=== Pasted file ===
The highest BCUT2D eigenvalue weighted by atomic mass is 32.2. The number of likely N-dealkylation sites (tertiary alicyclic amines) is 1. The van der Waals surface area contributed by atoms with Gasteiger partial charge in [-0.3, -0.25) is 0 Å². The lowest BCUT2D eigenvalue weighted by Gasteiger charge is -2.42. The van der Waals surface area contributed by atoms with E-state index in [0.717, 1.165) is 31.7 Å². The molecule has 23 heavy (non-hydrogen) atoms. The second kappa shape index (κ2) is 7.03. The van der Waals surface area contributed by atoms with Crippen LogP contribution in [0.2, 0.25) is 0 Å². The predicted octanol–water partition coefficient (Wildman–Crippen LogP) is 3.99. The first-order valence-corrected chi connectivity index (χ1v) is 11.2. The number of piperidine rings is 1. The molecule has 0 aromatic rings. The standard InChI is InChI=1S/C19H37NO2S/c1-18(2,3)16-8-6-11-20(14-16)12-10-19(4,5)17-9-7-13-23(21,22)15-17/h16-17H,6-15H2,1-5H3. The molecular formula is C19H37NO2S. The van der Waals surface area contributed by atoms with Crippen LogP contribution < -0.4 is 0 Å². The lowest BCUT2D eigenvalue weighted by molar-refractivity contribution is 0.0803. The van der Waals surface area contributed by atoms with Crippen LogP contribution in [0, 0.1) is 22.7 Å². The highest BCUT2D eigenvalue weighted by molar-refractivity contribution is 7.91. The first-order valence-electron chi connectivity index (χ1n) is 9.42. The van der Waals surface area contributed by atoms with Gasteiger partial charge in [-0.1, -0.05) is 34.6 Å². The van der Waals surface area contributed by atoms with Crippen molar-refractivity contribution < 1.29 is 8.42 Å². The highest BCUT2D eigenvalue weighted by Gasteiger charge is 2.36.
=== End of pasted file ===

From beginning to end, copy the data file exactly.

The highest BCUT2D eigenvalue weighted by atomic mass is 32.2. The number of likely N-dealkylation sites (tertiary alicyclic amines) is 1. The van der Waals surface area contributed by atoms with Gasteiger partial charge in [-0.3, -0.25) is 0 Å². The lowest BCUT2D eigenvalue weighted by Gasteiger charge is -2.42. The van der Waals surface area contributed by atoms with E-state index in [0.717, 1.165) is 31.7 Å². The molecule has 23 heavy (non-hydrogen) atoms. The second kappa shape index (κ2) is 7.03. The van der Waals surface area contributed by atoms with Crippen LogP contribution in [0.2, 0.25) is 0 Å². The predicted octanol–water partition coefficient (Wildman–Crippen LogP) is 3.99. The first-order valence-corrected chi connectivity index (χ1v) is 11.2. The number of piperidine rings is 1. The molecule has 0 aromatic rings. The standard InChI is InChI=1S/C19H37NO2S/c1-18(2,3)16-8-6-11-20(14-16)12-10-19(4,5)17-9-7-13-23(21,22)15-17/h16-17H,6-15H2,1-5H3. The molecular formula is C19H37NO2S. The van der Waals surface area contributed by atoms with Crippen LogP contribution < -0.4 is 0 Å². The lowest BCUT2D eigenvalue weighted by molar-refractivity contribution is 0.0803. The van der Waals surface area contributed by atoms with Crippen LogP contribution in [0, 0.1) is 22.7 Å². The highest BCUT2D eigenvalue weighted by molar-refractivity contribution is 7.91. The first-order valence-electron chi connectivity index (χ1n) is 9.42. The van der Waals surface area contributed by atoms with Gasteiger partial charge in [-0.1, -0.05) is 34.6 Å². The van der Waals surface area contributed by atoms with Crippen molar-refractivity contribution < 1.29 is 8.42 Å². The highest BCUT2D eigenvalue weighted by Gasteiger charge is 2.36.